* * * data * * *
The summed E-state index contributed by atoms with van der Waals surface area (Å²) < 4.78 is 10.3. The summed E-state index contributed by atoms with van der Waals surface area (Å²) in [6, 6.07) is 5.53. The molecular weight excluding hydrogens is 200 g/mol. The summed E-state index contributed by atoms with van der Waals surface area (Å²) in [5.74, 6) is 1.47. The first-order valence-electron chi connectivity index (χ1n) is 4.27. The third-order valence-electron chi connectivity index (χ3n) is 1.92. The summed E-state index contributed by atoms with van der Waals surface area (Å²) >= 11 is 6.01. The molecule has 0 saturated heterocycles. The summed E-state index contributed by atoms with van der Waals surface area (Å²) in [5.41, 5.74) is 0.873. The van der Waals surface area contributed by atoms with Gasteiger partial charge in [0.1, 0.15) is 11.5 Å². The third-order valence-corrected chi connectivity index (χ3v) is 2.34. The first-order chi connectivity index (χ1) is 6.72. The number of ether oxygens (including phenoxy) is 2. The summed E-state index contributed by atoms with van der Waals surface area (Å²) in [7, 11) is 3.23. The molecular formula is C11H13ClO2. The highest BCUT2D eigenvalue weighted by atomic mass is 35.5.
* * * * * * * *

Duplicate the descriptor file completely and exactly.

The summed E-state index contributed by atoms with van der Waals surface area (Å²) < 4.78 is 10.3. The summed E-state index contributed by atoms with van der Waals surface area (Å²) in [6, 6.07) is 5.53. The molecular weight excluding hydrogens is 200 g/mol. The summed E-state index contributed by atoms with van der Waals surface area (Å²) in [5.74, 6) is 1.47. The first-order valence-electron chi connectivity index (χ1n) is 4.27. The third-order valence-electron chi connectivity index (χ3n) is 1.92. The summed E-state index contributed by atoms with van der Waals surface area (Å²) >= 11 is 6.01. The molecule has 0 saturated heterocycles. The summed E-state index contributed by atoms with van der Waals surface area (Å²) in [5.41, 5.74) is 0.873. The van der Waals surface area contributed by atoms with Gasteiger partial charge in [0.1, 0.15) is 11.5 Å². The third-order valence-corrected chi connectivity index (χ3v) is 2.34. The first-order chi connectivity index (χ1) is 6.72. The number of ether oxygens (including phenoxy) is 2. The summed E-state index contributed by atoms with van der Waals surface area (Å²) in [7, 11) is 3.23. The molecular formula is C11H13ClO2. The highest BCUT2D eigenvalue weighted by atomic mass is 35.5.